Eric Weddle, Landon Collins and Mark Barron, all either safeties or LB/S hybrids, are about to be free agents. What does that tell you? well, it's a tough world to be a DB approaching 30 in a hard-salary-cap league. It also should tell us that this safety draft class may be way deeper than we realize.

Very little Antonio Brown or Le'Veon Bell news. The lack of chatter around AB screams that the Steelers better readjust their trade talks for the game's most productive wide out who is paid like it and who will be 31 before the 2019 season starts. As for Bell, well, here's betting that the news circulating about Todd Gurley's arthritic knee is a scary proposition for GMs around the league to sign a long-term guaranteed deal with Bell, who had more than 1,500 touches in five years (and just 62 games) with the Steelers. Bell has averaged 24.85 touches (carries + catches) per game in his NFL career.

Speaking of ol' Charlie Casserole, he also says one team has confirmed that the Cardinals are shopping Josh Rosen. OK, that next chapter is easy - Arizona wants Murray. And since Vegas has updated its odds on being the top overall pick, this would be the ideal time to list them, right? Right. Nick Bosa +100 (which means he's even money, 1-to-1), Murray (+160, bet $100 win $160), Quinnen Williams (+450), Dwayne Haskins (+1400), Josh Allen, (+1400), Drew Lock (+4000), Jawan Taylor (+5000), Devin White (+5000).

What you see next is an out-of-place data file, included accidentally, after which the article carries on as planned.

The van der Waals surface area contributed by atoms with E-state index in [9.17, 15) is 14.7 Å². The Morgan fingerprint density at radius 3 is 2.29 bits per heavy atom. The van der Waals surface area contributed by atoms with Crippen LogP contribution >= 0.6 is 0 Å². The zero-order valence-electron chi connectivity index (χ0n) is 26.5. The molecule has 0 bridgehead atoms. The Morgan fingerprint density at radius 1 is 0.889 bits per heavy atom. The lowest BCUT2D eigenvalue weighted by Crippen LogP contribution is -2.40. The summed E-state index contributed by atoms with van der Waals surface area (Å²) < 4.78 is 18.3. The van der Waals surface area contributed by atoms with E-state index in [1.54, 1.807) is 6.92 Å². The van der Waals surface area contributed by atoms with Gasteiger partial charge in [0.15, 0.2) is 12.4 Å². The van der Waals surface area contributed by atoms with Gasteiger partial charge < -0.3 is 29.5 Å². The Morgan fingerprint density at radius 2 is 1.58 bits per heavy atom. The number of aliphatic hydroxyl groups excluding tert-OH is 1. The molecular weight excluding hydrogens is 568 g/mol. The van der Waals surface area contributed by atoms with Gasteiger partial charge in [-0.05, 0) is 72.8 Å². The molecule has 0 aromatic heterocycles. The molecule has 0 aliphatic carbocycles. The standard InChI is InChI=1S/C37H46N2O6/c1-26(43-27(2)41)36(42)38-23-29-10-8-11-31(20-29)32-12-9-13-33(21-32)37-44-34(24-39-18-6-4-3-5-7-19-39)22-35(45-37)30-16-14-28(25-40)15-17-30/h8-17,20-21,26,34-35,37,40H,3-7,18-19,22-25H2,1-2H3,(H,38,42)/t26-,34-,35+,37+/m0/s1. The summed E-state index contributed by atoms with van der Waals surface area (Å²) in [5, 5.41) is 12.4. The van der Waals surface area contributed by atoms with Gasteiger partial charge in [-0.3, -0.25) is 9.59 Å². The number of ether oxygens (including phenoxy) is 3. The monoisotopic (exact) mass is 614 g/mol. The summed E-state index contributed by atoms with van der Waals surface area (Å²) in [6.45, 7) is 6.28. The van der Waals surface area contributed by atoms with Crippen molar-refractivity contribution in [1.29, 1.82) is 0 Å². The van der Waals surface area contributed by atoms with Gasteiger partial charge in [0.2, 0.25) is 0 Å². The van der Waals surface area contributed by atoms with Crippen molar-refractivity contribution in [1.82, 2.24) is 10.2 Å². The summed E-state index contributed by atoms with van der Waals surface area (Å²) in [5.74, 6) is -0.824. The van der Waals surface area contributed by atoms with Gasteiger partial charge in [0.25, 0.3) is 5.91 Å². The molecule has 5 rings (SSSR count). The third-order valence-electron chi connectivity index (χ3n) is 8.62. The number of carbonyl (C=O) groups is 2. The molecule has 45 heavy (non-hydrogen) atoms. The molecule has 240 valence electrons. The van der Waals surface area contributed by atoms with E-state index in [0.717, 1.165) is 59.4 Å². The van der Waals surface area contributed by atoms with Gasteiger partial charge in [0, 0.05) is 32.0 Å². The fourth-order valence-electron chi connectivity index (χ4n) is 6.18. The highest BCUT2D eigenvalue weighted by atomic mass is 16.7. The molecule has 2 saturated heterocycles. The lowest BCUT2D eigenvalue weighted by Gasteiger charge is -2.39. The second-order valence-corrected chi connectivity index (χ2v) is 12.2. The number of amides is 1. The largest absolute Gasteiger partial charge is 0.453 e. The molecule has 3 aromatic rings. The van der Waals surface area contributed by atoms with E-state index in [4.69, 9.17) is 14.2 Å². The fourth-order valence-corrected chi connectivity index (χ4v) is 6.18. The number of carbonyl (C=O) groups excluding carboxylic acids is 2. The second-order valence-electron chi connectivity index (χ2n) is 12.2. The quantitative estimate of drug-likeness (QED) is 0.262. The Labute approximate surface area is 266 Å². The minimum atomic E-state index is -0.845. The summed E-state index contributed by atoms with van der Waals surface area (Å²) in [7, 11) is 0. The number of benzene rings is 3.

So what do you say to that, Charlie?

Next chapter

We have said this pretty consistently, and now comes the biggest shoe to drop in how legalized gambling will change sports media.

ESPN announced last week that it will launch a daily gambling-related show later this month.

The show, titled "Daily Wager," will be one hour long and will air weekdays on ESPNEWS at 6 p.m.

Doug Kezirian, a former ESPN SportsCenter anchor and gambling analyst, will host the vehicle and he will be joined by a number of contributors, including two of the network's better college football handicappers, Stanford Steve and Chris "The Bear" Fallica.

This is not surprising, and the fact that this was moved up on the calendar is telling.

It's clear they want to be moving and shaking before the brackets are released, because while the Super Bowl is the single event with the most action, the NCAA tournament has the most players with office pools and what not.

It also makes sense because Fox Sports has made some in-roads and already has a head-start with a gambling-dedicated TV show that has a panel that includes Clay Travis and Todd Fuhrman among others.